Case No. 2--D.C., a white male born September 1971 was evaluated at the age of 9 months with the diagnosis of incomplete longitudinal deficiency of the right tibia and an associated equinovarus deformity of the foot (Figure 1. ), and syndactyly of the right hand. The patient had an unstable knee with antero-posterior subluxation, prominent fibular head, and good quadriceps function. The proximal end of the tibia was palpable and had an attached patellar ligament. Initially the foot was serially casted into a plantigrade position and was then progressed to an ischial-weight-bearing caliper. At the age of 2 years, a knee arthrogram demonstrated acceptable articulation of the proximal tibia with the femur (Figure 3. ). The extremity was then placed in a urethane splint, and full weight-bearing was encouraged while awaiting ossification of the proximal tibia epiphysis (Figure 4. ). At the age of 5 years the patient underwent an osteotomy of the proximal fibula and insertion of the distal segment into the ossific nucleus of the tibial remnant with K. wire fixation. The fibular head was not excised. Three months postoperatively, radiographs demonstrated subperiosteal new bone formation along the fibular periosteal tube connecting the head of the fibula to the telescoped fibular segment (Figure 5. ). The patient was then fitted with a below-knee prosthesis with a knee joint and thigh lacer. At the age of 7 he had a good gait, normal patellar tracking, range of motion 0 to 140 deg., 10 deg. of varus-valgus laxity with stress, antero-posterior instability, and a prominent fibular head. The quadriceps and hamstrings rated as good. Knee alignment was good, and the telescoping synostosis was clinically solid (Figure 6. and (Figure 7. ). An epiphysiodesis of the proximal fibula was carried out at the age of 7 because of increasing prominence of the fibular head.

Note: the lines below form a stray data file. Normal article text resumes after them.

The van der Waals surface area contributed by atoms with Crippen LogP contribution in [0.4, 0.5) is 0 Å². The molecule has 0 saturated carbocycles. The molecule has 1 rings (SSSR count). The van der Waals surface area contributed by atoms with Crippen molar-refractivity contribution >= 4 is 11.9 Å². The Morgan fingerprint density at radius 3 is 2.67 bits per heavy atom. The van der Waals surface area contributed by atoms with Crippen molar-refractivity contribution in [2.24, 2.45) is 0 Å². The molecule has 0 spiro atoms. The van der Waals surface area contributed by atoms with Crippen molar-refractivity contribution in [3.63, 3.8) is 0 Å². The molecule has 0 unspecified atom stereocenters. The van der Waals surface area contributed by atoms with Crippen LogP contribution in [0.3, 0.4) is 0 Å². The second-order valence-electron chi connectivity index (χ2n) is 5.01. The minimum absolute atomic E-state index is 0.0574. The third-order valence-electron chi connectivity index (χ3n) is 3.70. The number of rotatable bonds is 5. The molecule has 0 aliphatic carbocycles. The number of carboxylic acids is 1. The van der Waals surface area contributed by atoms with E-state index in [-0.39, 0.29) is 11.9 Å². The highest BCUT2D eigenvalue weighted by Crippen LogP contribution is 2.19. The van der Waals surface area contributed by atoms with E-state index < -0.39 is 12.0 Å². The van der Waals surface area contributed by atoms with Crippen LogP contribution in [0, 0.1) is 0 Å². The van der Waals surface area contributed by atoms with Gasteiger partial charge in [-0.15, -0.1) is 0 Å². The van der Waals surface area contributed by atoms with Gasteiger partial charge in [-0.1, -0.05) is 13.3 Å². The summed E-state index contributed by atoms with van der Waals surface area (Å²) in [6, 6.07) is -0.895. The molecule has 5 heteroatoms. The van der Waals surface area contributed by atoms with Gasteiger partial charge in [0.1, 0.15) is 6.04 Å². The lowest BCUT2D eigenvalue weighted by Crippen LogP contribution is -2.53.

Case No. 3--K.M., a white female born in February 1973, was seen at age 4 months with a diagnosis of incomplete longitudinal deficiency of the left tibia (Figure 2. ). Identical deformities had occurred in her father and in her paternal grandmother. Physical examination showed a palpable proximal tibial remnant in about 45 deg. of fixed flexion, a weakened quadriceps, proximal subluxation of the fibular head, and equinovarus deformity of the foot. X-rays showed no evidence of a tibial anlage, but the distal femoral epiphysis appeared well formed. At 4 years of age there was still no radiologically demonstrable ossific nucleus, but the distal femoral epiphyses appeared normal for the child's age. It was then decided to proceed with a knee disarticulation if the tibial remnant appeared unsuitable for a synostosis. At surgery, a cartilaginous anlage was found along with a subluxed fibular head and a poorly demonstrated patellar ligament insertion. The tibial remnant had a fixed flexion deformity of 45 deg. The osteot-omized fibular segment was placed in the cartilaginous remnant and immobilized with the segment in 45 deg. of flexion to accommodate the deformity of the tibial remnant. Subsequent wedging casts corrected the flexion deformity, and the patient was given a below-knee prosthesis with a knee joint and a thigh corset. Two years later at the age of 6, the child is ambulating satisfactorily with her prosthesis. Flexion is 90 deg., and her knee is stable in extension. She has functioning extensor mechanism and hamstrings. She lacks 5 deg. of reaching full extension. Union appears to have occurred, both clinically and by X-ray, between the tibial remnant and the fibula(Figure 8. ). The fibular head is quite prominent, and growth arrest of the proximal fibular epiphysis will be necessary.